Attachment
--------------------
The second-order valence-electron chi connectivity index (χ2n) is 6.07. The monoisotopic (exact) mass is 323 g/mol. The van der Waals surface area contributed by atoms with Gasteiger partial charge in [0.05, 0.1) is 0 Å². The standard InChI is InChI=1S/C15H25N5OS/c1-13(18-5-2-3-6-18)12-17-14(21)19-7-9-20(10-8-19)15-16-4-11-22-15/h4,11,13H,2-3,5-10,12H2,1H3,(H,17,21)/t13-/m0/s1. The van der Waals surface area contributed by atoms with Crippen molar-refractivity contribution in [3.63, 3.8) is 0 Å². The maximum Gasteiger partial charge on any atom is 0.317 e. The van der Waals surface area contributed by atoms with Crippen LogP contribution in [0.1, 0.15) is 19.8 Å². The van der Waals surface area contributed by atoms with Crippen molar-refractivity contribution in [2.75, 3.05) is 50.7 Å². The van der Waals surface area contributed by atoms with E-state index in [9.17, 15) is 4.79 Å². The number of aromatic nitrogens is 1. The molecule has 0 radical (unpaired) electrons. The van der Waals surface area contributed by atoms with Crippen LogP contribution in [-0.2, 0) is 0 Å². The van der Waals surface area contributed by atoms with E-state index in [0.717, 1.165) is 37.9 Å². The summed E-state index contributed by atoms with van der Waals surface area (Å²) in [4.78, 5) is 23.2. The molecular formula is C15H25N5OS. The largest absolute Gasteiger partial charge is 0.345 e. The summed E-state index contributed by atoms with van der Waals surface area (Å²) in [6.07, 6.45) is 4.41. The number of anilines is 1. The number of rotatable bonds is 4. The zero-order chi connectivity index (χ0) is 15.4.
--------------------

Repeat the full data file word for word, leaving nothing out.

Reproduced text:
The second-order valence-electron chi connectivity index (χ2n) is 6.07. The monoisotopic (exact) mass is 323 g/mol. The van der Waals surface area contributed by atoms with Gasteiger partial charge in [0.05, 0.1) is 0 Å². The standard InChI is InChI=1S/C15H25N5OS/c1-13(18-5-2-3-6-18)12-17-14(21)19-7-9-20(10-8-19)15-16-4-11-22-15/h4,11,13H,2-3,5-10,12H2,1H3,(H,17,21)/t13-/m0/s1. The van der Waals surface area contributed by atoms with Crippen molar-refractivity contribution in [3.63, 3.8) is 0 Å². The maximum Gasteiger partial charge on any atom is 0.317 e. The van der Waals surface area contributed by atoms with Crippen LogP contribution in [0.1, 0.15) is 19.8 Å². The van der Waals surface area contributed by atoms with Crippen molar-refractivity contribution in [2.75, 3.05) is 50.7 Å². The van der Waals surface area contributed by atoms with E-state index in [9.17, 15) is 4.79 Å². The number of aromatic nitrogens is 1. The molecule has 0 radical (unpaired) electrons. The van der Waals surface area contributed by atoms with Crippen LogP contribution in [-0.2, 0) is 0 Å². The van der Waals surface area contributed by atoms with E-state index in [0.717, 1.165) is 37.9 Å². The summed E-state index contributed by atoms with van der Waals surface area (Å²) in [4.78, 5) is 23.2. The molecular formula is C15H25N5OS. The largest absolute Gasteiger partial charge is 0.345 e. The summed E-state index contributed by atoms with van der Waals surface area (Å²) in [6.07, 6.45) is 4.41. The number of anilines is 1. The number of rotatable bonds is 4. The zero-order chi connectivity index (χ0) is 15.4.